Via Techdirt, I came across a nice story of a Belgian newspaper that opened the door to the community of its readers. The writing and editorial staff were meeting to plan their coverage of the banking crisis, and one staff member live-blogged the meeting -- in effect inviting the newspaper website's readers into the room. The result was a lively back-and-forth, in which readers suggested story angles and submitted leads, while the newspaper staff posted updates as news broke.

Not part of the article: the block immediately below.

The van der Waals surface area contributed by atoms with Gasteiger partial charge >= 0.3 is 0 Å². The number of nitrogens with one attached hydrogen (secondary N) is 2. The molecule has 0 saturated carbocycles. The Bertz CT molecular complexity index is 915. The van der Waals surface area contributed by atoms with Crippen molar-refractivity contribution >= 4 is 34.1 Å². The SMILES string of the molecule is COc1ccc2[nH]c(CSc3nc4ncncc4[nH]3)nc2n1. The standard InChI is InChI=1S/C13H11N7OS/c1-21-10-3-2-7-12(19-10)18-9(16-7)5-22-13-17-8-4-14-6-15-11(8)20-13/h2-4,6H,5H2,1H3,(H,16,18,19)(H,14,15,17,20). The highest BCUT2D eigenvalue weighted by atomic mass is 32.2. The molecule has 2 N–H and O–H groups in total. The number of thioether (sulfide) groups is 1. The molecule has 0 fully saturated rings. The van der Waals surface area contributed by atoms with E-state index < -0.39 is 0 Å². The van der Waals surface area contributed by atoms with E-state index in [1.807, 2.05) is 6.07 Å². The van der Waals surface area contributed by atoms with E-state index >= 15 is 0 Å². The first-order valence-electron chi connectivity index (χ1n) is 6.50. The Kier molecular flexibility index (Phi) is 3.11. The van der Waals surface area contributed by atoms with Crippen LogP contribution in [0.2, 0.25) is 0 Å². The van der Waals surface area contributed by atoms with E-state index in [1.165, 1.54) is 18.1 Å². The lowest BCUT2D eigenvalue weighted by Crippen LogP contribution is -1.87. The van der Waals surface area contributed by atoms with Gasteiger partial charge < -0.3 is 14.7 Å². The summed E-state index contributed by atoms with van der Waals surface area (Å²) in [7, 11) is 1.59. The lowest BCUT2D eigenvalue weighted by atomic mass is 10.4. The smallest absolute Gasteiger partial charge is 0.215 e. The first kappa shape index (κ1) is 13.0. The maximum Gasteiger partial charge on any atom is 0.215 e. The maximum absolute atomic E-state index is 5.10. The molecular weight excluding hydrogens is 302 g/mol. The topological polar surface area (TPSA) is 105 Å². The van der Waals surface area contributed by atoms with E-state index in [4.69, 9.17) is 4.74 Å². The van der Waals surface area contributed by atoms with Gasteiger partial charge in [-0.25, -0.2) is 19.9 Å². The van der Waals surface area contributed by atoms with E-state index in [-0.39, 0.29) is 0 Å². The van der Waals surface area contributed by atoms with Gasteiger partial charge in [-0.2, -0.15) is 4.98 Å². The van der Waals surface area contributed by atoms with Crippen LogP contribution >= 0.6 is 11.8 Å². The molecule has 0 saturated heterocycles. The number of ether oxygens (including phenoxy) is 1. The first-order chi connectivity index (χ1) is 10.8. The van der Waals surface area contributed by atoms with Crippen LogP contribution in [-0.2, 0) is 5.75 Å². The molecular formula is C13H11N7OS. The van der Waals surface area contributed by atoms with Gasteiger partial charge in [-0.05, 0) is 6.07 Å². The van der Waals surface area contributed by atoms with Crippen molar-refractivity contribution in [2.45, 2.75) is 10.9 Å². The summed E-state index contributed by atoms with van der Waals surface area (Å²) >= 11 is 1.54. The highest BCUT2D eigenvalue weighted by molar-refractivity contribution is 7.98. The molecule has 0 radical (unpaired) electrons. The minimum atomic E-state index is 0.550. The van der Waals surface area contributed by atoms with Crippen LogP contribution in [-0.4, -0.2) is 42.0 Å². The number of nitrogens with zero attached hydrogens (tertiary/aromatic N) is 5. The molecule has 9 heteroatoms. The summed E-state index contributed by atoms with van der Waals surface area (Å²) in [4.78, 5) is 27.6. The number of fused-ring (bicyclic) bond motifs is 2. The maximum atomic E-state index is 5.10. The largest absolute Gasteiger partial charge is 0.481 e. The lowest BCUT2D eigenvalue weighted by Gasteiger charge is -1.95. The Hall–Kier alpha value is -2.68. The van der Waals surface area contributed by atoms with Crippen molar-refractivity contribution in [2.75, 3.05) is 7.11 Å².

It's an inspiring story. No doubt you've seen the many, many stories about how newspapers are unsure of what to do with the Internet, let alone social networks; too often those stories break down along the lines of newspaper writers complaining that Google is somehow stealing their content, or that the federal government should subsidize print newspapers in order to preserve the social function that they serve. Rarely, as here, do you see a story of a newspaper actively engaging with the community formed by its readers. There's a paternalistic tone to many of these stories, whereby the newspaper reporters are the keepers of knowledge and we, on the reader side, are mere passive recipients. But a newspaper's readership comprises a broad swath of society, and many of those readers have deep insights or unique perspectives that would enrich the coverage that a newspaper can provide. First, though, the newspaper staff has to be willing to listen.